Three weeks ago, Pennsylvania Gov. Tom Wolf said he had freed up $145 million in state funds for small business grants – the Legislature just needed to appropriate it.
As of Thursday, the money – originally from the Insurance Department’s Workers’ Compensation Security Fund – sits untouched.
“Constitutionally, I can’t act unilaterally,” Wolf said during news briefing Thursday. “I can’t do this myself. The people who can act on this are in the General Assembly. They need to step up and do their part.”
Democratic leaders from the House and Senate joined Wolf in support of using the transferred funds. But Republicans, who hold strong majorities in both chambers, contradicted the administration’s narrative, saying Wolf has yet to call their leaders, let alone transfer any money for distribution.
“House Republicans said … three weeks ago that we would work with him [Wolf] on relief that accompanies long-term solutions that, among other things, ends the threat of these ridiculous shutdowns,” said Jason Gottesman, House GOP spokesman. “To our knowledge, he has not transferred any money in furtherance of his plan and has not engaged with House Republican leadership on this or any relief initiative on any level.”
“Our doors are open, our phone lines are working, and we await engagement from governor on what ideas he can bring to the table,” he added.
Wolf first proposed using the surplus funds on Dec. 23. The 83-year-old program covers benefits for injured workers’ when their original insurance provider becomes insolvent or shuts down. In November, lawmakers transferred $185 million from the fund to balance the state budget’s $3 billion deficit.
Three in 10 businesses shut down, at least temporarily, at the height of the pandemic in March and April, according to federal data, after the Wolf administration enacted some of the strictest mitigation efforts nationwide.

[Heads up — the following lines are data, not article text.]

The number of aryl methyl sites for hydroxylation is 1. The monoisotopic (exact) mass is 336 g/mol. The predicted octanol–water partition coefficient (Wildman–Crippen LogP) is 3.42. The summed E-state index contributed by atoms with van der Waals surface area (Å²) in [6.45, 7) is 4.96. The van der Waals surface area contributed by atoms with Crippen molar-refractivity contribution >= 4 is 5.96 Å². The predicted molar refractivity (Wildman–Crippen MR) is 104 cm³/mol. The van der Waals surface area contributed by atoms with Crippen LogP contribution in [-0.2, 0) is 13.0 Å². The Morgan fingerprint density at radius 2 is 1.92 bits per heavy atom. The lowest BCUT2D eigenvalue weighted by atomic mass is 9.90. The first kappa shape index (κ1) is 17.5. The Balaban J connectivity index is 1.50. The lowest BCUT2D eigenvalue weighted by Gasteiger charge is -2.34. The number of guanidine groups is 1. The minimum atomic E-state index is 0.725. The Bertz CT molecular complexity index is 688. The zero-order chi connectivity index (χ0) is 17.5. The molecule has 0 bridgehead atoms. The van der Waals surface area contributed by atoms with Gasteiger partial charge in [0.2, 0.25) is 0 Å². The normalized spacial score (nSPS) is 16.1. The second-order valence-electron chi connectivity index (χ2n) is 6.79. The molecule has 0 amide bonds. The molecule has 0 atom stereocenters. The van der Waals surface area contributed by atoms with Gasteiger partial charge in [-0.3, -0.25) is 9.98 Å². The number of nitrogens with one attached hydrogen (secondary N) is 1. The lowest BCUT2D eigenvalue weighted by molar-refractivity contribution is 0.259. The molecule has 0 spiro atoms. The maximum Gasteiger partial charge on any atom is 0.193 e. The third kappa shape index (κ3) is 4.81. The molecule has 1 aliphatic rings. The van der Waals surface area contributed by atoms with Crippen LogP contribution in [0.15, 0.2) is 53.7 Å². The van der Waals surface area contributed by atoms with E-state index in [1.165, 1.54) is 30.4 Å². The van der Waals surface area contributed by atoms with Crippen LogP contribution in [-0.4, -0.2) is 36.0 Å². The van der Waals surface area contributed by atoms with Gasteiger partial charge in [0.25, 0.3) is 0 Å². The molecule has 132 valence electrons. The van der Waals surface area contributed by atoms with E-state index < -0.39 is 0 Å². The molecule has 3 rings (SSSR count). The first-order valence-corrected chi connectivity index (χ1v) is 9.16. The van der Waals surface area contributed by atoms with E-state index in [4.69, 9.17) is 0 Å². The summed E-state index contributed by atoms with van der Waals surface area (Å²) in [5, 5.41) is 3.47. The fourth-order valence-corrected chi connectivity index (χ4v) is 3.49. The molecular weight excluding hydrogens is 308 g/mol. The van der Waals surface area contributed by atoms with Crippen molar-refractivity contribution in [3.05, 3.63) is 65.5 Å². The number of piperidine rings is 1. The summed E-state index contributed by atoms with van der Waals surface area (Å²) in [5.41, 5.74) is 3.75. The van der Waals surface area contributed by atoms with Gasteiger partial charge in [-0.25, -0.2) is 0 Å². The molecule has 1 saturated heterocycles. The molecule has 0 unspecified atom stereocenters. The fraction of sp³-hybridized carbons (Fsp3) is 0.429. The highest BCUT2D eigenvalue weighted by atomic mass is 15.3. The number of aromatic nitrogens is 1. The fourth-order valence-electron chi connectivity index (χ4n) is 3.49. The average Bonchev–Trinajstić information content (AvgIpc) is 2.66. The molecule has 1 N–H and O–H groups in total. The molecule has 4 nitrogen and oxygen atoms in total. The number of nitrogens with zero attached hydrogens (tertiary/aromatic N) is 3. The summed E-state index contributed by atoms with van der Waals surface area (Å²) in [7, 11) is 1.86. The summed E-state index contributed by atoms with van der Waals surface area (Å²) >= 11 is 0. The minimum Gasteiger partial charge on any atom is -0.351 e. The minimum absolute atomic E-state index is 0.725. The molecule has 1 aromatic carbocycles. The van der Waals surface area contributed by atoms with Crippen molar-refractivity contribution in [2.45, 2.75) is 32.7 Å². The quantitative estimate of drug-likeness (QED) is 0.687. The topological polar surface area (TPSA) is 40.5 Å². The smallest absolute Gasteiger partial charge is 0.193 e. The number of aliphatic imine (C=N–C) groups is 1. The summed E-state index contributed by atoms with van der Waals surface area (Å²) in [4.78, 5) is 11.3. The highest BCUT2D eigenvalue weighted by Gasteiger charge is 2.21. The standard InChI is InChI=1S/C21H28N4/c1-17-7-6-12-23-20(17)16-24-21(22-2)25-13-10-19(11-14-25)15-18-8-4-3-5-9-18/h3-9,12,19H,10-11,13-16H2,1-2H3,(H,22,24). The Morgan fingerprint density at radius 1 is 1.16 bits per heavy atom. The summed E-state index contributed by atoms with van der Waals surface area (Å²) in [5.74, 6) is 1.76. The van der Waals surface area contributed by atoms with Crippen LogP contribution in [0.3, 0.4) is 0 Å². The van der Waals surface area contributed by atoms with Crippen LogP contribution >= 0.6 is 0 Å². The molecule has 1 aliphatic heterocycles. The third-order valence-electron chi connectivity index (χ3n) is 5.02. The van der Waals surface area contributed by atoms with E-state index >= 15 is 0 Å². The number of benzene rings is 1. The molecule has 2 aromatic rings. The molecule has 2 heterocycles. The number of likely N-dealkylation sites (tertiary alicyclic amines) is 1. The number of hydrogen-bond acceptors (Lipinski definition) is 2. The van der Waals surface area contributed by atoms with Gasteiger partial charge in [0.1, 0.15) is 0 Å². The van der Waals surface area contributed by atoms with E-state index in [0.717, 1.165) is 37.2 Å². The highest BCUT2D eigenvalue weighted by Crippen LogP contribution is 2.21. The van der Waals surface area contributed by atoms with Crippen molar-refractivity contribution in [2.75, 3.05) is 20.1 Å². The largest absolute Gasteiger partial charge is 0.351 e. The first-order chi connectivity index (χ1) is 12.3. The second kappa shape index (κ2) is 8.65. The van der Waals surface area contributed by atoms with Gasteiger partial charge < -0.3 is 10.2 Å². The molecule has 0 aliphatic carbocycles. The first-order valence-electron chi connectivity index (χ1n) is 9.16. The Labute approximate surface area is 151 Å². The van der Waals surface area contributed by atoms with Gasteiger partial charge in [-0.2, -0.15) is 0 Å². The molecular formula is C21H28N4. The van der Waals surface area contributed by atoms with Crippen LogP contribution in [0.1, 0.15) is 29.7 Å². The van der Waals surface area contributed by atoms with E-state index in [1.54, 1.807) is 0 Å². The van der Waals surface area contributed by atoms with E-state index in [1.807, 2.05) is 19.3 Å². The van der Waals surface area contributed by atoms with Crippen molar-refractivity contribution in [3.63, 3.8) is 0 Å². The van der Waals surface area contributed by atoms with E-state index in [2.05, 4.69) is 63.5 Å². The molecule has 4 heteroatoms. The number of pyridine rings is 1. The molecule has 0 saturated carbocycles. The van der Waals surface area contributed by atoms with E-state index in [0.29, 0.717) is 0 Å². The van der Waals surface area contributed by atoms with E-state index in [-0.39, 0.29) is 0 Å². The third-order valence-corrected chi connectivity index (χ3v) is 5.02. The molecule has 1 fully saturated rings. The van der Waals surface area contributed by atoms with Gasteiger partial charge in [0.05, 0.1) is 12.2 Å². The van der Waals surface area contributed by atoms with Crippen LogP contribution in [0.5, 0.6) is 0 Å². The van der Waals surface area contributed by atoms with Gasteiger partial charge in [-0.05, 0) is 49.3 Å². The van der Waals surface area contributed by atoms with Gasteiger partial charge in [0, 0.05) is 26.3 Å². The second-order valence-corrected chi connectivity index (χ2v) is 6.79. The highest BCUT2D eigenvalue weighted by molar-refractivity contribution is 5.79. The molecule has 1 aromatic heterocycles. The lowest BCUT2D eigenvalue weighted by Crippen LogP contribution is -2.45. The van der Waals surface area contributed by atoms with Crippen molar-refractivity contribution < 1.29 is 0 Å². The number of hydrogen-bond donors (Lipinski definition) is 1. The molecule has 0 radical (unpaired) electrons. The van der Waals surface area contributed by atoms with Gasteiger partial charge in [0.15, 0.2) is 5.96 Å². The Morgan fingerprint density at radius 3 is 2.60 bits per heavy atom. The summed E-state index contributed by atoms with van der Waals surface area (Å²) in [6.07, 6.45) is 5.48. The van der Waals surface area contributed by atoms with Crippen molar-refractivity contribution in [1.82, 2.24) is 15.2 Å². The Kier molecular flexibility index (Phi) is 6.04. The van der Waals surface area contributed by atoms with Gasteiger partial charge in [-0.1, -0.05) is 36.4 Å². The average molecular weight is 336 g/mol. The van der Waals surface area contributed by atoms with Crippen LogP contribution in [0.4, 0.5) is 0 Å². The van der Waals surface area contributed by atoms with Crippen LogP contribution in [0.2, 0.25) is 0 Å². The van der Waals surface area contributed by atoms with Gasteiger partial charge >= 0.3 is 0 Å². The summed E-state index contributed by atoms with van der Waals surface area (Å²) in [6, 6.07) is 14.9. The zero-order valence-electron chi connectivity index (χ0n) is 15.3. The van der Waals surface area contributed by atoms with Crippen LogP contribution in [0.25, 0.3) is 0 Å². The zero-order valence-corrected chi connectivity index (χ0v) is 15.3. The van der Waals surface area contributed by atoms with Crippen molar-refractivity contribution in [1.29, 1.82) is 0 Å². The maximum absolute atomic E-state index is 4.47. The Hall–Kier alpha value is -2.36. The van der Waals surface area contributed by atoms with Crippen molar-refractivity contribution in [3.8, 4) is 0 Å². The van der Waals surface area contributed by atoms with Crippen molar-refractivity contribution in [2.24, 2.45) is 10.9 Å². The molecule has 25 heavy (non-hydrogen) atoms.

“All of us are eager to work together, Republicans and Democrats, to get this out the door quickly,” Wolf said. “We are very open to any suggestion, the key is we want to get it into the hands of folks who need it.”
He also rejected claims that his administration hasn’t coordinated with the General Assembly, noting that he was scheduled to meet with Senate President Pro Tempore Jake Corman, R-Bellefonte, on Wednesday before “something came up.”
“He’s on my speed dial,” he said. “So is the speaker. So is the majority leader in the House and the Senate. This is something that is a part of the general political process.”
Republicans have sent a handful of bills designed to thwart’s Wolf’s economic shutdown that were all met with the governor’s veto pen. Party leaders say the administration’s unwillingness to collaborate with them on more targeted restrictions means the state’s measures have been drastic, draconian and devastating for their constituents.
Wolf said the bills threatened public safety, ignored scientific data and shunned guidance from public health experts that supported his administration’s orders. With COVID-19 hospitalizations exceeding 5,000 and community spread prevalent in all 67 counties, the governor said the sanctions in place will prevent health care systems from becoming overwhelmed and save lives.
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